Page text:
Hank Mulvihill doesn't adhere to a buy-and-hold philosophy, and that has been profitable for his clients and himself.
Hank Mulvihill says he made a smart career move at just the right time.
Fascinated with the stock market since his teens, Mulvihill joined Merrill Lynch in the mid-1980s. A few years later, he moved on to investment bank Alex. Brown & Sons, which was sold to Bankers Trust in 1997 and later folded into Deutsche Bank. None of those transactions affected Mulvihill, however, because he had already struck out on his own. In the mid-1990s, technology was changing the investment landscape. That's when he says his timing was perfect.
"At that time, the Internet was just becoming capable of providing what had previously been unobtainable services to an independent financial advisor," he says.
Not only were advisors able to leverage the new technology to develop financial plans and investment portfolios, but they also were able to put clients into the fast-rising Nasdaq stocks that led the late-1990s' market rally.
Many investors failed to sell in time to keep their tech-boom profits. Mulvihill, who does not favor a buy-and-hold philosophy, got out with gains. "I made a lot of money for my clients," he says. "I survived the 2001 and 2002 meltdown with profits in both years, and I am very, very proud of that."
Today, he runs Mulvihill Asset Management in Richardson, Texas, with $23 million in assets under management.
Know Your Client Base
Mulvihill says that after 24 years in the advisory business, he knows exactly who his ideal client is--because it's a group he's already working with. "It's the C-level executives and the entrepreneurs who have plenty of assets but don't have the time to do this themselves," he says. "They want to know that an advisor will not let them get completely crushed by not paying attention to their portfolios."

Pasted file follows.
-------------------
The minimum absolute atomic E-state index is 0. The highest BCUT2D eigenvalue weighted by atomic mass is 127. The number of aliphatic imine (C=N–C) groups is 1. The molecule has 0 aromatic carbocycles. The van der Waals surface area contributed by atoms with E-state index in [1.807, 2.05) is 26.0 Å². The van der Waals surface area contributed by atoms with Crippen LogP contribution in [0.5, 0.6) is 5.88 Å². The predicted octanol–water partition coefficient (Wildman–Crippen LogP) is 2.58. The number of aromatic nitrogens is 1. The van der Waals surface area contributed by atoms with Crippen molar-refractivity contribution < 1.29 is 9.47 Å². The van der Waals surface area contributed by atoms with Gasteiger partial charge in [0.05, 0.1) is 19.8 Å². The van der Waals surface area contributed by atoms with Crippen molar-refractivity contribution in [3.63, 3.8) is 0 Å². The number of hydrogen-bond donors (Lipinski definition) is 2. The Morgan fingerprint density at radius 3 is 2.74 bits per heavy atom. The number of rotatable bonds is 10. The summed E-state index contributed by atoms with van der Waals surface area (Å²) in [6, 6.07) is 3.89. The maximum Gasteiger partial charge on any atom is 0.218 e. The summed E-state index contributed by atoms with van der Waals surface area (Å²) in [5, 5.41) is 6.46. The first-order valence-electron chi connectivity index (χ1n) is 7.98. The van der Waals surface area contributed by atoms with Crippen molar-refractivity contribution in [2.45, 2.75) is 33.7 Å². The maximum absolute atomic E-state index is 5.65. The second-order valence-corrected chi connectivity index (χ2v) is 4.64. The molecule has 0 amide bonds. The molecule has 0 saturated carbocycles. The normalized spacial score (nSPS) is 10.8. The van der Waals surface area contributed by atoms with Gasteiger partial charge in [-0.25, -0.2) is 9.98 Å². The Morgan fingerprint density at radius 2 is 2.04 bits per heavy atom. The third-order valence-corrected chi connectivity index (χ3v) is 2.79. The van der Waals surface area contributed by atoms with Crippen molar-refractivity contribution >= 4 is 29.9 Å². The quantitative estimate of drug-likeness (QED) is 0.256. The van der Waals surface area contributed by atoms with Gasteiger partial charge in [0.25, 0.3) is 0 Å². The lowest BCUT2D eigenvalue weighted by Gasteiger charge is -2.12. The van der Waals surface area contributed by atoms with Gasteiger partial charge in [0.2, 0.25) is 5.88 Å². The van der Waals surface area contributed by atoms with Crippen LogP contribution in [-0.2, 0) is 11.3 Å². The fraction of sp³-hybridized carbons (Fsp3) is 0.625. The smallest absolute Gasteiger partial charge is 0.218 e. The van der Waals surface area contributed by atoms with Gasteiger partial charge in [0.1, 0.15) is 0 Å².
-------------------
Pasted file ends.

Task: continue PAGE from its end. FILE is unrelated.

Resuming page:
The firm also works with retirees and families, and it does generational planning. His practice has been mainly fee-only for the past decade and entirely fee-only since early 2010. In keeping with his view that an advisor should not lose sight of each client's objectives, Mulvihill prefers to do much of his own investment research. A junior associate assists him, but Mulvihill's methodology involves a good amount of hands-on research into individual stocks.
His philosophy boils down to this: Deliver total return and growth with reasonable risk. "I look for total return with investments that let me sleep well at night. That involves searching for the yield," he says.
There are many ways that can be accomplished, but Mulvihill says that it always boils down to working with an individual client or family to determine goals and risk tolerance. "It means listening to clients and their families, and hearing their concerns. As a group, advisors probably don't do enough of that," he says. "Clients tell me what they are comfortable with riskwise, and I make allocations based on that."
Off the Beaten Path
When seeking proper investment vehicles to achieve yield, Mulvihill doesn't automatically go for index funds. He will use individual stocks, bonds, and even options, in addition to ETFs.
One somewhat-unconventional instrument he turns to is straight bonds, rather than bond funds. "They've worked well over the last year and a half because we've had the most remarkable situation with rates that were very low, and getting lower still," he says.